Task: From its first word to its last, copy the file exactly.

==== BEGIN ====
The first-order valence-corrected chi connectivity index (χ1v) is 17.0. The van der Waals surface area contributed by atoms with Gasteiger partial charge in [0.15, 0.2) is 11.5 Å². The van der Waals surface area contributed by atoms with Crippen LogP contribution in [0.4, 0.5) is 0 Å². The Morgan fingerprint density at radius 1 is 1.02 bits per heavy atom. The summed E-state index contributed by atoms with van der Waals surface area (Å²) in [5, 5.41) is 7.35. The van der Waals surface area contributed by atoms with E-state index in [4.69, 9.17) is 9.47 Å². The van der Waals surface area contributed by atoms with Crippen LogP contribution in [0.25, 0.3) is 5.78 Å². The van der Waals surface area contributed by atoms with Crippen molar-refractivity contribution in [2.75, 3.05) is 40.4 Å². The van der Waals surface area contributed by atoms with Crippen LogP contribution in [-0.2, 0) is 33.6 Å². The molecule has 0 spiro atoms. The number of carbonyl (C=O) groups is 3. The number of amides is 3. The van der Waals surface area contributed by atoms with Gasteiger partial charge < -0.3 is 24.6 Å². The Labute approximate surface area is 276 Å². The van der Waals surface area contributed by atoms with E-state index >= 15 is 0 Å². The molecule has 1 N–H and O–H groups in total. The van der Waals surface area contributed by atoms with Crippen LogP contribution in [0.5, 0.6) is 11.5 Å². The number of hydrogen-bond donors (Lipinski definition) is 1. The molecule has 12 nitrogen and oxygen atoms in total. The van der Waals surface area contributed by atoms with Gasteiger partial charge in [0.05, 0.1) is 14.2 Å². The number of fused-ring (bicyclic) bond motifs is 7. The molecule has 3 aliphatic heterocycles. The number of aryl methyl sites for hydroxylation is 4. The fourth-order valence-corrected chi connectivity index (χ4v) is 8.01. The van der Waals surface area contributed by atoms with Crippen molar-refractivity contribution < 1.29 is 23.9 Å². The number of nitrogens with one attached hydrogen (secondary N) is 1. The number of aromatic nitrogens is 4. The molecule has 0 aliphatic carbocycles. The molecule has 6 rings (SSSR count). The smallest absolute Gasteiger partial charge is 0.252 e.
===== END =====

The first-order valence-corrected chi connectivity index (χ1v) is 17.0. The van der Waals surface area contributed by atoms with Gasteiger partial charge in [0.15, 0.2) is 11.5 Å². The van der Waals surface area contributed by atoms with Crippen LogP contribution in [0.4, 0.5) is 0 Å². The Morgan fingerprint density at radius 1 is 1.02 bits per heavy atom. The summed E-state index contributed by atoms with van der Waals surface area (Å²) in [5, 5.41) is 7.35. The van der Waals surface area contributed by atoms with E-state index in [4.69, 9.17) is 9.47 Å². The van der Waals surface area contributed by atoms with Crippen LogP contribution in [0.25, 0.3) is 5.78 Å². The van der Waals surface area contributed by atoms with Crippen molar-refractivity contribution in [2.75, 3.05) is 40.4 Å². The van der Waals surface area contributed by atoms with Crippen LogP contribution in [-0.2, 0) is 33.6 Å². The molecule has 0 spiro atoms. The number of carbonyl (C=O) groups is 3. The number of amides is 3. The van der Waals surface area contributed by atoms with Gasteiger partial charge < -0.3 is 24.6 Å². The Labute approximate surface area is 276 Å². The van der Waals surface area contributed by atoms with E-state index >= 15 is 0 Å². The molecule has 1 N–H and O–H groups in total. The van der Waals surface area contributed by atoms with Crippen LogP contribution in [0.5, 0.6) is 11.5 Å². The number of hydrogen-bond donors (Lipinski definition) is 1. The molecule has 12 nitrogen and oxygen atoms in total. The van der Waals surface area contributed by atoms with Gasteiger partial charge in [0.05, 0.1) is 14.2 Å². The number of fused-ring (bicyclic) bond motifs is 7. The molecule has 3 aliphatic heterocycles. The number of aryl methyl sites for hydroxylation is 4. The fourth-order valence-corrected chi connectivity index (χ4v) is 8.01. The van der Waals surface area contributed by atoms with Crippen molar-refractivity contribution < 1.29 is 23.9 Å². The number of nitrogens with one attached hydrogen (secondary N) is 1. The number of aromatic nitrogens is 4. The molecule has 0 aliphatic carbocycles. The molecule has 6 rings (SSSR count). The smallest absolute Gasteiger partial charge is 0.252 e.